What's a good, basic introduction to differential equations?
Textbook general, I guess.
I've been recommended these books to learn math:
The Mental Calculator's Handbook
Algebra by Gelfand and Shen
Elementary Geometry from an Advanced Standpoint
Anything you would add or take away?
Different person. I took a class which dealt in algebraic topology and while I think I got the gist of the basics (at least according to Munkres), I performed horribly on the tests.
It seems absolutely fascinating and worth getting into, I just don't think I have the time.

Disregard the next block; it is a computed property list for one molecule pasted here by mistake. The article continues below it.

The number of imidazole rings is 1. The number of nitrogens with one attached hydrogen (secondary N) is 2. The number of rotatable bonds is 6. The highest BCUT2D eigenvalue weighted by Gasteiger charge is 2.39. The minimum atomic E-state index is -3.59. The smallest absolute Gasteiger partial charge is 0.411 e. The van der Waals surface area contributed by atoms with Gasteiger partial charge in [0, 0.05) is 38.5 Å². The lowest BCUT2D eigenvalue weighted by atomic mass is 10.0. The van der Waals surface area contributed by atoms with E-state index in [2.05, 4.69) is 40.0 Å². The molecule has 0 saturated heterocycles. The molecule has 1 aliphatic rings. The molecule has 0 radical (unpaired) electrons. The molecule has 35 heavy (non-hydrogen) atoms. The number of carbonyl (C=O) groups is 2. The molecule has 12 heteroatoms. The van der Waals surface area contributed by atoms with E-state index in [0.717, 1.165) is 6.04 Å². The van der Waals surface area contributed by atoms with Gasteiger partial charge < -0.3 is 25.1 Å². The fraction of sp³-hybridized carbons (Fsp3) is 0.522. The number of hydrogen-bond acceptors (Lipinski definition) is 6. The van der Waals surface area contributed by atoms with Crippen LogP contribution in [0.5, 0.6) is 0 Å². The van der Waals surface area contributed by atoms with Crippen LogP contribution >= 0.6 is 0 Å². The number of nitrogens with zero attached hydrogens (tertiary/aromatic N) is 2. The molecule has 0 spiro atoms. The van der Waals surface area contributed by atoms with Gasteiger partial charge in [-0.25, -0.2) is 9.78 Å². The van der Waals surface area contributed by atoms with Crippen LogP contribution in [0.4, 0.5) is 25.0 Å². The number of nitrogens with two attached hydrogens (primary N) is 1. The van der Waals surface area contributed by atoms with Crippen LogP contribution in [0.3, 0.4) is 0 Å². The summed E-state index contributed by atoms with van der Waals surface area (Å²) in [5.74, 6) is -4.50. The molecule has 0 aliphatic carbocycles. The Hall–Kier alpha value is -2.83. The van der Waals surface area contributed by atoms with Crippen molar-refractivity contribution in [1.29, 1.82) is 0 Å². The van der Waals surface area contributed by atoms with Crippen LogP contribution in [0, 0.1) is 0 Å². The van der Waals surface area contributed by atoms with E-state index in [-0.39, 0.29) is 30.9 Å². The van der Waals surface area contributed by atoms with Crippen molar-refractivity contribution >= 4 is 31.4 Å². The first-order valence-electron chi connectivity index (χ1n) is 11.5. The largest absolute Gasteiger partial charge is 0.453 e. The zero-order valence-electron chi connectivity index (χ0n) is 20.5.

Anyway I recommend Munkres "Topology" as a good book to read in general.
Schaum books are usually a good start eg http://www.amazon.com/Schaums-Outline-Differential-Equations-Outlines/dp/0071824855/ref=sr_1_1?ie=UTF8&qid=1452166884&sr=8-1&keywords=schaum+differential+equations
Good book to learn about Hilbert Spaces for quantum mechanics?
Most of the books I have looked at are totally over the top ie vastly too much scope and rigor for someone who just wants enough for the physics. Eg I could not give a shit about Lebesque integrals beyond that they are a bit more general than Riemann Integrals. And I am not interested in topology.
Methods of Modern Mathematical Physics I-IV by Reed and Simon
>I could not give a shit about Lebesque integrals beyond that they are a bit more general than Riemann Integrals. And I am not interested in topology.
You need that stuff for physics.
>You need that stuff for physics.
You are probably right, eventually I will need it. But I am putting off the evil day for now.